The last thing the world needs: Trump with a bullhorn. REUTERS/Mike Segar
If you haven’t been offended by Donald Trump yet, chances are you just haven’t listened to him enough. He’s insinuated that Mexican immigrants are criminals and rapists, that American Muslims protect terrorists in their neighborhoods, and that a female journalist who challenged him over sexist remarks was on her period. Even groups he hasn’t explicitly attacked are subject to profoundly thoughtless remarks – in response to the murder of Nykea Aldridge, a black mother in Chicago, Trump tweeted, “African-Americans will VOTE TRUMP!”
For his supporters, this is just the kind of no-nonsense tough talk the country needs. Flying in the face of political correctness is regularly cited as one of the Trump’s greatest qualities, as though giving offense was a virtue in and of itself. But the reality is that Trump, and his legions of supporters, are among the most strident PC thugs in the country. Continue reading
At a Florida rally, Trump implores supporters to raise their right hands and promise to vote for him. (Photo by Jenna Johnson/Washington Post)
Once upon a time a white supremacist could be relied on to be, if nothing else, upfront. They weren’t shy about their worldview that whites are being systematically driven to extinction by mixed marriages, street crime and liberal politics. But now that Donald Trump’s presidential campaign has popularized racist identity politics, some white supremacists are seizing on the opportunity to reach a nationwide audience by toning down their rhetoric and going politically correct. Continue reading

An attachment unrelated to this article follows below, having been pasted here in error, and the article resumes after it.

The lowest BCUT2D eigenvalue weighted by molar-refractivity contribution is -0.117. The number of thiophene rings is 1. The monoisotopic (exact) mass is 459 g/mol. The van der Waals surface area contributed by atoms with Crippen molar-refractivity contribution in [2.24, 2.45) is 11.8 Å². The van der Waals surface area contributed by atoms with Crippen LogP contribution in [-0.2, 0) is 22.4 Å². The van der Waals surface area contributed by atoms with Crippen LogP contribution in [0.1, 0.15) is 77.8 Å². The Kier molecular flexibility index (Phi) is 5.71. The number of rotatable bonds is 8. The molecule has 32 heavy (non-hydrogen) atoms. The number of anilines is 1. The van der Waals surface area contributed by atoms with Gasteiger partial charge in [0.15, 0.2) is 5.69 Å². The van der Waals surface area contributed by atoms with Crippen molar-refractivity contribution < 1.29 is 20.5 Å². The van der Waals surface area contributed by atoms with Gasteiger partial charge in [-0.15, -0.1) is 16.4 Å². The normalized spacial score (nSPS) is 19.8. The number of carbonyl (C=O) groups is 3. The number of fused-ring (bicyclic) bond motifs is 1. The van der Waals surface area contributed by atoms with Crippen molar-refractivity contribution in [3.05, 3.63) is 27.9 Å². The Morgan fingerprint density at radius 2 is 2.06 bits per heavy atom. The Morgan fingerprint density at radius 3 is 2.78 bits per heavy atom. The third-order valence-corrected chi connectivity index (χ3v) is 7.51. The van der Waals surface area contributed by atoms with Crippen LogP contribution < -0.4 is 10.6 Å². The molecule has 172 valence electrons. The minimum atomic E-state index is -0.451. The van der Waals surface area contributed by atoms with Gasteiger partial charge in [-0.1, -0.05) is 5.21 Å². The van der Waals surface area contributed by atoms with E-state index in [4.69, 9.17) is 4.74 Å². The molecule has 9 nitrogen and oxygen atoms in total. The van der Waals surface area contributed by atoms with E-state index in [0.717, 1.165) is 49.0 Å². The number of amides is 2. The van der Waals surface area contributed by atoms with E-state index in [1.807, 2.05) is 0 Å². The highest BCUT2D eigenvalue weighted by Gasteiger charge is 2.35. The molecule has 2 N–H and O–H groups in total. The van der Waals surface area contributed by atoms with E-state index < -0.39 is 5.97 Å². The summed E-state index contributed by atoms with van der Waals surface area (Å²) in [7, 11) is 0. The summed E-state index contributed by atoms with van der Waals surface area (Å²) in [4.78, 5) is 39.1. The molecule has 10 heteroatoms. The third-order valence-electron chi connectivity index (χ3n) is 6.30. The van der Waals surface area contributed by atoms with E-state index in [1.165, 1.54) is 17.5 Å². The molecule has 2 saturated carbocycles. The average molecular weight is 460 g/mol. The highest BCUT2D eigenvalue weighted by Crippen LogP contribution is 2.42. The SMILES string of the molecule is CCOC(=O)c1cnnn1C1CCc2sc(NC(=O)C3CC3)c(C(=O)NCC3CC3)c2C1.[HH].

Homer covers Bart’s eyes at a gay steel mill in “Homer’s Phobia,” a classic and controversial Season 8 episode.
According to a new Pew Research poll, 40 percent of millennials think the government should censor speech that’s offensive to minorities. Millennials, roughly defined as people born between Ronald Reagan’s second term and Bill Clinton’s first, are soon to overtake Baby Boomers and Generation X as the largest percentage of the American population, making their politically correct attitudes highly influential. Not surprisingly, this has caused some controversy.
Comedians in particular have been having a rough time adjusting to millennial PC culture. Jerry Seinfeld has criticized college audiences for being overly sensitive, complaining that millennials are offended by a joke comparing swiping on a cell phone to the mannerisms of a “gay French king.” Bill Maher has been covering college students’ alleged inability to take a joke for years. South Park’s most recent season – their best in years – was dedicated largely to the issue of political correctness. Continue reading